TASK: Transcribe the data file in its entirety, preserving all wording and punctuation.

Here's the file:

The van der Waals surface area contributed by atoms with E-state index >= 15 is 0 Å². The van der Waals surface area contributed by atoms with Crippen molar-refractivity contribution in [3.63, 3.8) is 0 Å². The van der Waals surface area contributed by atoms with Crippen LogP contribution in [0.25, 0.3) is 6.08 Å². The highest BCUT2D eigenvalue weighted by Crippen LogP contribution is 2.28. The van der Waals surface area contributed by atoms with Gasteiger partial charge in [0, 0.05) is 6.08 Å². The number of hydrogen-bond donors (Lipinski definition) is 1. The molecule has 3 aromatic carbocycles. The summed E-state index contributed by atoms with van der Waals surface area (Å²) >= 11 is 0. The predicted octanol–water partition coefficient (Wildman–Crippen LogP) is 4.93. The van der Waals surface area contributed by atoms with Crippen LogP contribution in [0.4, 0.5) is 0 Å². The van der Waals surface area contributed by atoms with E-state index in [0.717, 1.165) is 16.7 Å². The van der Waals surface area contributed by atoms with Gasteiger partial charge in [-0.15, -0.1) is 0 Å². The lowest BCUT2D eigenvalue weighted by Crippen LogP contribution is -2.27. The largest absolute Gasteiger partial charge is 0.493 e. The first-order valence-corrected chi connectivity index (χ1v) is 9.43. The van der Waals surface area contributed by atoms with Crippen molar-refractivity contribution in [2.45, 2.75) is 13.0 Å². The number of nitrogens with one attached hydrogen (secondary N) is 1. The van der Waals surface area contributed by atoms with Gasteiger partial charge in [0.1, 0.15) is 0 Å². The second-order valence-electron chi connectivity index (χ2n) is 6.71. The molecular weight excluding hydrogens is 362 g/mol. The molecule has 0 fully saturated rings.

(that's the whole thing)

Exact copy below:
The van der Waals surface area contributed by atoms with E-state index >= 15 is 0 Å². The van der Waals surface area contributed by atoms with Crippen molar-refractivity contribution in [3.63, 3.8) is 0 Å². The van der Waals surface area contributed by atoms with Crippen LogP contribution in [0.25, 0.3) is 6.08 Å². The highest BCUT2D eigenvalue weighted by Crippen LogP contribution is 2.28. The van der Waals surface area contributed by atoms with Gasteiger partial charge in [0, 0.05) is 6.08 Å². The number of hydrogen-bond donors (Lipinski definition) is 1. The molecule has 3 aromatic carbocycles. The summed E-state index contributed by atoms with van der Waals surface area (Å²) >= 11 is 0. The predicted octanol–water partition coefficient (Wildman–Crippen LogP) is 4.93. The van der Waals surface area contributed by atoms with Crippen LogP contribution in [0.4, 0.5) is 0 Å². The van der Waals surface area contributed by atoms with E-state index in [0.717, 1.165) is 16.7 Å². The van der Waals surface area contributed by atoms with Gasteiger partial charge in [-0.15, -0.1) is 0 Å². The lowest BCUT2D eigenvalue weighted by Crippen LogP contribution is -2.27. The largest absolute Gasteiger partial charge is 0.493 e. The first-order valence-corrected chi connectivity index (χ1v) is 9.43. The van der Waals surface area contributed by atoms with Crippen molar-refractivity contribution in [2.45, 2.75) is 13.0 Å². The number of nitrogens with one attached hydrogen (secondary N) is 1. The van der Waals surface area contributed by atoms with Gasteiger partial charge in [0.1, 0.15) is 0 Å². The second-order valence-electron chi connectivity index (χ2n) is 6.71. The molecular weight excluding hydrogens is 362 g/mol. The molecule has 0 fully saturated rings.